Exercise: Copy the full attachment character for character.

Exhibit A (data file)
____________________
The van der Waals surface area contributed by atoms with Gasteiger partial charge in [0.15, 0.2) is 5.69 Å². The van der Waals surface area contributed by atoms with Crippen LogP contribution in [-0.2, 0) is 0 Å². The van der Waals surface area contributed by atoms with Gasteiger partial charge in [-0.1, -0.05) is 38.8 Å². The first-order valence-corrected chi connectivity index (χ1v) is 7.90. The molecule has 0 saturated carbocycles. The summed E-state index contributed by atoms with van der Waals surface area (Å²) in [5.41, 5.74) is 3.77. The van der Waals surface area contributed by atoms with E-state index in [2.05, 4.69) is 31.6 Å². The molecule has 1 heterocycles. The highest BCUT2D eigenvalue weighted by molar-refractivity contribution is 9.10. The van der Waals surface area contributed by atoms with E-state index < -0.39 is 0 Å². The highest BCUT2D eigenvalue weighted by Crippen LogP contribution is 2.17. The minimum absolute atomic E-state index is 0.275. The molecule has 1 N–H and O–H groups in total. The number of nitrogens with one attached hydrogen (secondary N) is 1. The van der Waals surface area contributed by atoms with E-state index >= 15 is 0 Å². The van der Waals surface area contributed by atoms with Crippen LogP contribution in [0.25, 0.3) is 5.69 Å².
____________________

The van der Waals surface area contributed by atoms with Gasteiger partial charge in [0.15, 0.2) is 5.69 Å². The van der Waals surface area contributed by atoms with Crippen LogP contribution in [-0.2, 0) is 0 Å². The van der Waals surface area contributed by atoms with Gasteiger partial charge in [-0.1, -0.05) is 38.8 Å². The first-order valence-corrected chi connectivity index (χ1v) is 7.90. The molecule has 0 saturated carbocycles. The summed E-state index contributed by atoms with van der Waals surface area (Å²) in [5.41, 5.74) is 3.77. The van der Waals surface area contributed by atoms with E-state index in [2.05, 4.69) is 31.6 Å². The molecule has 1 heterocycles. The highest BCUT2D eigenvalue weighted by molar-refractivity contribution is 9.10. The van der Waals surface area contributed by atoms with E-state index < -0.39 is 0 Å². The highest BCUT2D eigenvalue weighted by Crippen LogP contribution is 2.17. The minimum absolute atomic E-state index is 0.275. The molecule has 1 N–H and O–H groups in total. The number of nitrogens with one attached hydrogen (secondary N) is 1. The van der Waals surface area contributed by atoms with E-state index >= 15 is 0 Å². The van der Waals surface area contributed by atoms with Crippen LogP contribution in [0.25, 0.3) is 5.69 Å².